UK arms manufacturer BAE Systems said it was reviewing its warship business but refused to comment on a newspaper report that it was set to close the historic Portsmouth dockyard.
The Sunday Times reported that Portsmouth, on the southeast coast of England, was the likely victim of a sweeping review of the group's shipbuilding operations and a decision was likely in the next three months.
BAE employs about 1,500 workers at the yard and it provides another 1,500 jobs in support roles.
Portsmouth has been a naval base since the 1200s but the first recorded warship built there was the Sweepstake in 1497.
BAE gained a monopoly in the construction of British warships in 2009 when it bought the shipbuilding arm of VT Group, formerly Vosper Thorneycroft.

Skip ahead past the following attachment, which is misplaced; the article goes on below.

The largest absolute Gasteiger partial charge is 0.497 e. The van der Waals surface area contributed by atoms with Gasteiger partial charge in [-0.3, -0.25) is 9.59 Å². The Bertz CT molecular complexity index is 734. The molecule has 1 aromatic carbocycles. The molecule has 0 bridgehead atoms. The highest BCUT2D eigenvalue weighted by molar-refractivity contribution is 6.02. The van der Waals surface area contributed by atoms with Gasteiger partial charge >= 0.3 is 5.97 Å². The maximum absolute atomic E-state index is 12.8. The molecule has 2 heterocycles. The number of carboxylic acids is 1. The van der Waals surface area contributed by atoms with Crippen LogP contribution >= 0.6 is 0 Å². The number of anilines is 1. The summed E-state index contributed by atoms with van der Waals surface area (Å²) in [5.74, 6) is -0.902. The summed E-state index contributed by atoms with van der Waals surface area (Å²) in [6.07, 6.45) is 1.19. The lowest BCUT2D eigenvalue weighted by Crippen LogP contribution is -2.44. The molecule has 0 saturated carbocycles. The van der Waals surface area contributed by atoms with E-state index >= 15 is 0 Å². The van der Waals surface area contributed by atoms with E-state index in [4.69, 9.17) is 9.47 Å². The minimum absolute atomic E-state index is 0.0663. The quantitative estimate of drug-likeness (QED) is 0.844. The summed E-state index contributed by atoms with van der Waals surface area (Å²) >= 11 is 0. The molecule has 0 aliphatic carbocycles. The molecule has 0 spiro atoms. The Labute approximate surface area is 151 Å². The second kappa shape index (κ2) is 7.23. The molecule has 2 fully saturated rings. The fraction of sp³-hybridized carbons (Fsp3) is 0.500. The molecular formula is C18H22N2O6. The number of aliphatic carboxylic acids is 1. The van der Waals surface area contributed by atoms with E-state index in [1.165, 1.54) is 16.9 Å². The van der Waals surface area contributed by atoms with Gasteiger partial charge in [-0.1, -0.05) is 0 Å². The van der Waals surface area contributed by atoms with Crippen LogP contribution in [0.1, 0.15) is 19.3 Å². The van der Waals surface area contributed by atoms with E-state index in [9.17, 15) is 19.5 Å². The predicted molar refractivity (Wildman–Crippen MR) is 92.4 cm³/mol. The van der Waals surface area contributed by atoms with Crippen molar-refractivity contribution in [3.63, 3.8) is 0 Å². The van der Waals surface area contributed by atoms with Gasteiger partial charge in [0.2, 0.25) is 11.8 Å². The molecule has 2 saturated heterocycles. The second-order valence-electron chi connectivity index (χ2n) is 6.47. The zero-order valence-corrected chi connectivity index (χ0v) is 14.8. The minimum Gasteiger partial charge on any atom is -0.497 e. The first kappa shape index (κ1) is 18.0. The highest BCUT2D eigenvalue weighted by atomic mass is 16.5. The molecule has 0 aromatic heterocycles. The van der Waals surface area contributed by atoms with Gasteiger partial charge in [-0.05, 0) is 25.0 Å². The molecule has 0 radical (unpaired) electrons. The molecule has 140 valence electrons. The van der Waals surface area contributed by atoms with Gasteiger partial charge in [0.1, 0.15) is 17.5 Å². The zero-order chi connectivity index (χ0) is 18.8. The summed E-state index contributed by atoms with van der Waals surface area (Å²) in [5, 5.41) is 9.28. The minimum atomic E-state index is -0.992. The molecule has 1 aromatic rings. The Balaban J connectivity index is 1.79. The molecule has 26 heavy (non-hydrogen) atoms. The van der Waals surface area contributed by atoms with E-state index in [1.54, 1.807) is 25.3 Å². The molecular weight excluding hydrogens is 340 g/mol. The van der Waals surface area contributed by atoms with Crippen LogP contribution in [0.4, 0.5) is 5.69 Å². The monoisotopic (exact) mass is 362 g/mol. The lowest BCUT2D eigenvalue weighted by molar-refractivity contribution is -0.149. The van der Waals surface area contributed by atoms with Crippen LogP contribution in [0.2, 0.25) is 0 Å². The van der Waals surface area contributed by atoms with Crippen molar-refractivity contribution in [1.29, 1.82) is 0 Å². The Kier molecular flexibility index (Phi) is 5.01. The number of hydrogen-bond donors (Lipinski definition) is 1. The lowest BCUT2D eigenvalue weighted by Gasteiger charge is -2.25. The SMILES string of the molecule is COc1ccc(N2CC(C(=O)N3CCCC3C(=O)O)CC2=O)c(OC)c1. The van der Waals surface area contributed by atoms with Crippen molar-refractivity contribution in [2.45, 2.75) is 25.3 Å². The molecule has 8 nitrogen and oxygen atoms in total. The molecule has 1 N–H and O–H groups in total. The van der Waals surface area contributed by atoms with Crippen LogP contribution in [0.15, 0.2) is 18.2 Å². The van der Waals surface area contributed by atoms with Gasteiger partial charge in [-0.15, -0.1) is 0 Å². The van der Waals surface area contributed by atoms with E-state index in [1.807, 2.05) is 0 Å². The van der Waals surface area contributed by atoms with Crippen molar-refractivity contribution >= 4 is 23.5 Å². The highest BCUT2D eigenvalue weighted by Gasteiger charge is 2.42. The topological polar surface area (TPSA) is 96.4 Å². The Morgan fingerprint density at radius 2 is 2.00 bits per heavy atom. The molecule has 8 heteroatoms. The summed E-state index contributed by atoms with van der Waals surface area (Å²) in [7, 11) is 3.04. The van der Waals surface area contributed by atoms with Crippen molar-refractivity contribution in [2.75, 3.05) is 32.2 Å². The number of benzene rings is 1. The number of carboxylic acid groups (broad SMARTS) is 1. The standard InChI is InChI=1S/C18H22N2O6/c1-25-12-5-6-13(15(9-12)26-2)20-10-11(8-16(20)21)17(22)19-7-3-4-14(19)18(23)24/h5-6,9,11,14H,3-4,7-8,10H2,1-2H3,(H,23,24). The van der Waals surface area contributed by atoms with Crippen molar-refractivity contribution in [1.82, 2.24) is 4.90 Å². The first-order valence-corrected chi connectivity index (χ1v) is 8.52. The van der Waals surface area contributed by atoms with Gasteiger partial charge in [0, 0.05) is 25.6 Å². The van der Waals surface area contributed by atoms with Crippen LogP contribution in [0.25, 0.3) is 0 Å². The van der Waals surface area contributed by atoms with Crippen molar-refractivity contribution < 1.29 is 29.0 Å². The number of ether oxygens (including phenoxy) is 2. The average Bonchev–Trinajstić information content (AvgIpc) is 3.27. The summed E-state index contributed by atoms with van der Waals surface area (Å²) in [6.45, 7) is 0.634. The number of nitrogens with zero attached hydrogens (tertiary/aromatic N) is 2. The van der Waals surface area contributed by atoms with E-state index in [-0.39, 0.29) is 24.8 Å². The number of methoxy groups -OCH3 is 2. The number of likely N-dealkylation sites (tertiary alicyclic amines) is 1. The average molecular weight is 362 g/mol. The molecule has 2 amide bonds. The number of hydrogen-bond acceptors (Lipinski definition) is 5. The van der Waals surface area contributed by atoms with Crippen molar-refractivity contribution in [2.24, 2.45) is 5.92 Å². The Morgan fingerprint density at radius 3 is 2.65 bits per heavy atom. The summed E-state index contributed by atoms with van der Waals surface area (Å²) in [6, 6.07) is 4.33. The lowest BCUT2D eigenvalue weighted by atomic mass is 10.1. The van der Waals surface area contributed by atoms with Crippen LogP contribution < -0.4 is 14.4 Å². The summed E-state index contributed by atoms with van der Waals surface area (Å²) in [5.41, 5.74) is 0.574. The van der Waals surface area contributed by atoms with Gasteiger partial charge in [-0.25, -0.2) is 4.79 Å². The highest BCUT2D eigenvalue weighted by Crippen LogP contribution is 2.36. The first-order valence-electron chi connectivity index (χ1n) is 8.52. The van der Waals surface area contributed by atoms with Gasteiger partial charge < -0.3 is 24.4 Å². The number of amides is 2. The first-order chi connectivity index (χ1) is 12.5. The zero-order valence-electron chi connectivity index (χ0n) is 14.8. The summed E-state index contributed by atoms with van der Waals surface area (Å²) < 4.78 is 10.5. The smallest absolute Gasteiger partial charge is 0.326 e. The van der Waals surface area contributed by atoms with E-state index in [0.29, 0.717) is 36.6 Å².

It has yards on the Clyde in Scotland, at Scotstoun and Govan, and at Portsmouth.
All of the yards are working on sections of the hulls for Britain's two new aircraft carriers, HMS Queen Elizabeth and HMS Prince of Wales.
A company spokeswoman said: As part of our business planning activity, we are reviewing how best to retain the capability to deliver and support complex warships in the UK in the future.
This work is ongoing and we will keep our employees and trade union representatives fully informed, as it progresses.”